The Rough Haired Whippet by: Christine Cormany
How the little rough-haired member of this breed came to be has long been shrouded in mystery and even in the days when he was at his best, breeders, owners, and English exporters were un sure of his beginning. Probably the one person who knew best was Freeman Lloyd, who was closely associated with the breed in England and America. In his book, “The Whippet or Race Dog” he writes, “For the sporting Whippet, I should be inclined to pick the rough- haired variety, not the linty Bedlington sort, which some people describe as a “miniature Deerhound”. I would rather go in for the hard-coated variety – one with a grizzled face and a fairly dense coat – I think these are more suitable for the work, and can stand the weather better than the animal that has to be clothed in the winter and even pampered in the summer.”
The Bedlington terrier breeders and Whippet breeders of the early days often tried to find substantiated proof that the Whippet was even used in the beginning of the Bedlington, however, there seemed to be more material gathered to indicate that it was the other way around. Looking at a picture of the Bedlington of around 1925, he doesn’t even resemble todays silver coated polished specimens, so it could be assumed that probably the Bedlington of around 1890 didn’t look anywhere near like his 1925 brother. Most of the roughs my Father owned were of the grizzled face variety, as can be seen from the photo and I’m sure Mr. Lloyd would have been pleased with their “terrier guts” which he so often wrote of being a requirement in a racing Whippet.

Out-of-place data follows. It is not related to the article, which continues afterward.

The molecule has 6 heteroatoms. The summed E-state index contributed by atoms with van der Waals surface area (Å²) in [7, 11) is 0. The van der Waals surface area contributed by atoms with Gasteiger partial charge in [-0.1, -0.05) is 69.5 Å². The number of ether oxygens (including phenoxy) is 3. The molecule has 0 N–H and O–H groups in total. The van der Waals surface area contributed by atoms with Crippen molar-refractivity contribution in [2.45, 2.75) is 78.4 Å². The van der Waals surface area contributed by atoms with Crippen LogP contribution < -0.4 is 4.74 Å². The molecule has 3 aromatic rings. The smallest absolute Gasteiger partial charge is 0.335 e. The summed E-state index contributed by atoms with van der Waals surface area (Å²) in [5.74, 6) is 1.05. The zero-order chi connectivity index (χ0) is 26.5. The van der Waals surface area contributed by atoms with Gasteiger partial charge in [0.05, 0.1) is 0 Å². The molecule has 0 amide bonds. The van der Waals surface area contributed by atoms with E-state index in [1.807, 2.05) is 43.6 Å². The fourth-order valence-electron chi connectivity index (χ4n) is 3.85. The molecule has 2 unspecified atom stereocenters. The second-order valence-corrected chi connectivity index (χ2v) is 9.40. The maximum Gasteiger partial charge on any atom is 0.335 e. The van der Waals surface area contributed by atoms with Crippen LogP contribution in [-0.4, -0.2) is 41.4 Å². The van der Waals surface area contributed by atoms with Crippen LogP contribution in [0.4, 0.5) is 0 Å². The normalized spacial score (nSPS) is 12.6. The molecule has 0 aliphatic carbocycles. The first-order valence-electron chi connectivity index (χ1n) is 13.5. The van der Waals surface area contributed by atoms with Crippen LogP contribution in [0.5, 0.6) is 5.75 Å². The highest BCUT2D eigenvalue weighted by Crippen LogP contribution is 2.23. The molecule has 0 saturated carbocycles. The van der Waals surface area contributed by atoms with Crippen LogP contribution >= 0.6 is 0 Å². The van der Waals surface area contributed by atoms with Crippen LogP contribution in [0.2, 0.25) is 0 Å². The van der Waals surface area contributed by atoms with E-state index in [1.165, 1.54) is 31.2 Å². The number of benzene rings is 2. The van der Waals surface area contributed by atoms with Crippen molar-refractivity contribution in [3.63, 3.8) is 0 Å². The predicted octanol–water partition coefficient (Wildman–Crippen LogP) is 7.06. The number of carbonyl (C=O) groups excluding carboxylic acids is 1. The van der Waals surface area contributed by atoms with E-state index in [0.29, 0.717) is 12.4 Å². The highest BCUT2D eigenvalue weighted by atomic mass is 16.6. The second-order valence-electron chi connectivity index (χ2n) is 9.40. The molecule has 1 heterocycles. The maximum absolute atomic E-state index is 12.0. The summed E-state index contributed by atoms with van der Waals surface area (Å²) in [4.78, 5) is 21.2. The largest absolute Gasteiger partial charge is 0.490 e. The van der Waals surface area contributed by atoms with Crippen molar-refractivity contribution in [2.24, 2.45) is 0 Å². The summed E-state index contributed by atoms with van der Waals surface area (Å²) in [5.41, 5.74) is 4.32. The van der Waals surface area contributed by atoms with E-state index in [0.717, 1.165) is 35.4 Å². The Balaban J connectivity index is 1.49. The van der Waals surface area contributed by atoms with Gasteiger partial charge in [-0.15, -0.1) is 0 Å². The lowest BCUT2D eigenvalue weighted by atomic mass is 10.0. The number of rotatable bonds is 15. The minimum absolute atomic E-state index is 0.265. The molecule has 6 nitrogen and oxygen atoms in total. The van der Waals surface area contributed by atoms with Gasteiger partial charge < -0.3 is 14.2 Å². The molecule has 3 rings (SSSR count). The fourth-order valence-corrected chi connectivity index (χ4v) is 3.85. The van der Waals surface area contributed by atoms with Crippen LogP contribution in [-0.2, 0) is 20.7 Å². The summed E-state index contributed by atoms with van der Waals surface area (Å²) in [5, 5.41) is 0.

The conformation of the rough-haired variety often compared favorably with the smooth and I can remember in one instance where a judge placed a rough over a smooth only to have his decision bear fruit on the race track where the rough indeed defeated the smooth again. The roughs were shown on very rare occasions and such occasions were when a race meet was in conjunction with an all breed show and we would support the entry of Whippets, such as they do today.
Of the two pictured with my Father, the one to the right, Kerryline, only weighed 15 lbs. and won 58 races out of 60 in her short career. In the early days, racers were handicapped by weight, so Kerryline had a good head start, but was fast enough to hold the lead and win by a good margin. As she grabbed the rag Dad waved for her, he would swing her up under his arm out of harms way. Even with a muzzle on, a 15 pounder could be badly rolled by a jolt from a 25 lb. dog. The other bitch, Happy Sally, got a bad bump as a puppy and it was almost a year before she regained enough confidence to race again. Through her we carried the rough line for another generation or two, as Kerryline would have nothing to do with a male. A young rough male was sent to the Meander Kennels but for some reason he didn’t seem to adapt to his new environment and his life ended early. When racing declined in Southern California and we found ourselves forced to move from the wide open spaces to a refined city life!?, rather than have the some 25 odd dogs exploited, they were nearly all put to sleep (roughs and smooths) and thus ended the era of the rough haired Whippet.
Some will probably wonder how the rough coat was kept in our breeding operations, a rough was usually bred to a rough but when bred to a smooth they usually came out half and half, half rough and half smooth. Colors were not of a wide range, black, fawn and silver were the usual, as far as I can recollect, we never had a white, brindle or parti-color. The roughs weighed around 22 pounds and I don’t really remember any of them being over that, so they were not a large dog, attesting once again to the Bedlington in their veins, and the majority of them were the best racers and won the most races over the smooth.